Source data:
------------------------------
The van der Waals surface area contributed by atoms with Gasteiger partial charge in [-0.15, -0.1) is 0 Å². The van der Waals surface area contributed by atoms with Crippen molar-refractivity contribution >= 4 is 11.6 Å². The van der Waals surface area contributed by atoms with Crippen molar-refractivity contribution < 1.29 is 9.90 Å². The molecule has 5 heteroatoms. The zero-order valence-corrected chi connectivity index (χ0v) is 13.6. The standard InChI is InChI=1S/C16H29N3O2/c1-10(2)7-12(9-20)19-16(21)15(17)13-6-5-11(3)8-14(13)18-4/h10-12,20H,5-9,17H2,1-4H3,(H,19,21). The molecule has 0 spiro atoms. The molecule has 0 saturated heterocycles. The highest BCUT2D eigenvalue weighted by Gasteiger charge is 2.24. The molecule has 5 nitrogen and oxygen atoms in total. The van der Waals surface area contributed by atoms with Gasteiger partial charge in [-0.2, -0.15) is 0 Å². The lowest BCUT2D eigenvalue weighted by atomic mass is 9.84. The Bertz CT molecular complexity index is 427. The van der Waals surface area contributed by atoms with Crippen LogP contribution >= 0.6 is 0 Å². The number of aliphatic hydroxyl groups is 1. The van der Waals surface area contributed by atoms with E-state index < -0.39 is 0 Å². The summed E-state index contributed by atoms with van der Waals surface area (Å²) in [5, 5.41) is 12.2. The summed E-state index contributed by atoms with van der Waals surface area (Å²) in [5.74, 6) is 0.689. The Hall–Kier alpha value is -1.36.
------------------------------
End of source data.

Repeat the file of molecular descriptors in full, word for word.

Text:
The van der Waals surface area contributed by atoms with Gasteiger partial charge in [-0.15, -0.1) is 0 Å². The van der Waals surface area contributed by atoms with Crippen molar-refractivity contribution >= 4 is 11.6 Å². The van der Waals surface area contributed by atoms with Crippen molar-refractivity contribution < 1.29 is 9.90 Å². The molecule has 5 heteroatoms. The zero-order valence-corrected chi connectivity index (χ0v) is 13.6. The standard InChI is InChI=1S/C16H29N3O2/c1-10(2)7-12(9-20)19-16(21)15(17)13-6-5-11(3)8-14(13)18-4/h10-12,20H,5-9,17H2,1-4H3,(H,19,21). The molecule has 0 spiro atoms. The molecule has 0 saturated heterocycles. The highest BCUT2D eigenvalue weighted by Gasteiger charge is 2.24. The molecule has 5 nitrogen and oxygen atoms in total. The van der Waals surface area contributed by atoms with Gasteiger partial charge in [-0.2, -0.15) is 0 Å². The lowest BCUT2D eigenvalue weighted by atomic mass is 9.84. The Bertz CT molecular complexity index is 427. The van der Waals surface area contributed by atoms with Crippen LogP contribution >= 0.6 is 0 Å². The number of aliphatic hydroxyl groups is 1. The van der Waals surface area contributed by atoms with E-state index < -0.39 is 0 Å². The summed E-state index contributed by atoms with van der Waals surface area (Å²) in [5, 5.41) is 12.2. The summed E-state index contributed by atoms with van der Waals surface area (Å²) in [5.74, 6) is 0.689. The Hall–Kier alpha value is -1.36.